While the depth of the slides is often standardized at 24 inches, the dimensions of upper compartment slides can vary significantly, which is why OnScene builds slides to customer specifications.
As the slides were refined, the team noticed apparatus manufacturers were fighting a tremendous amperage draw on fire trucks. “Some trucks had two or three alternators to keep up with demand,” Horst says. “And, compounding that was the relatively archaic incandescent lighting.” Being in the compartment slide business, Horst said it made sense for the company to offer compartment lighting.
“So, we said, ‘Hey, while we are promoting cargo slides for the compartments, why don’t we build the fire service’s first LED compartment light that will work with any style of door?’ ” Horst says. At the time, there was one competitor making LED compartment lights, but those lights could only be purchased with that particular company’s doors, Horst said. “We decided departments needed a compartment light that would be more universal,” Horst says. So in 2005, OnScene began its push into lighting with Horst literally walking the floors at FDIC International in Indianapolis, Indiana, with a battery pack strapped around his waist, demonstrating OnScene’s new 18-inch compartment light.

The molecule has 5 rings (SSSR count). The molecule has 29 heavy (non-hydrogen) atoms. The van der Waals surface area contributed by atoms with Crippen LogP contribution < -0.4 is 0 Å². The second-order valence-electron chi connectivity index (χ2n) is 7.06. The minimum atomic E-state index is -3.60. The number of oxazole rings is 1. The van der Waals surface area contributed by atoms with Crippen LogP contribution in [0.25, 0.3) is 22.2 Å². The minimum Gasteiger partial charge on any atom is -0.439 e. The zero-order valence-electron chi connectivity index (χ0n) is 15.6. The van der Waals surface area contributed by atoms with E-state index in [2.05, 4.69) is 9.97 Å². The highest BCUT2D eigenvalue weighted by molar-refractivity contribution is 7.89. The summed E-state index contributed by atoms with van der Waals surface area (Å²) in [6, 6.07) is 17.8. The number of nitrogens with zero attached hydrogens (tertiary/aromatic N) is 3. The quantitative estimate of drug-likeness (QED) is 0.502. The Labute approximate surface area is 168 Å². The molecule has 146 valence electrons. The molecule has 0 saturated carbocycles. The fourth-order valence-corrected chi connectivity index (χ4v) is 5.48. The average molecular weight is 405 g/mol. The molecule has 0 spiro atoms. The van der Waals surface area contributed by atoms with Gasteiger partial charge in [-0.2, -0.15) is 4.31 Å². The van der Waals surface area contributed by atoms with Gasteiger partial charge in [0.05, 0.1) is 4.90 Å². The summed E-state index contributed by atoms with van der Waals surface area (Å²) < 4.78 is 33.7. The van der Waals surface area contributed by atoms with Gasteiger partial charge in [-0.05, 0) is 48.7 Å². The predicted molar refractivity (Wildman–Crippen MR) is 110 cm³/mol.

From that 2005 trade show, Horst says the company got noticed, and the compartment lighting division took off, taking the company into the compartment lighting forefront. “We are probably the leading supplier to many of the OEMs in the fire service,” Horst says, noting lights are available in two-inch increments from six to 72 inches.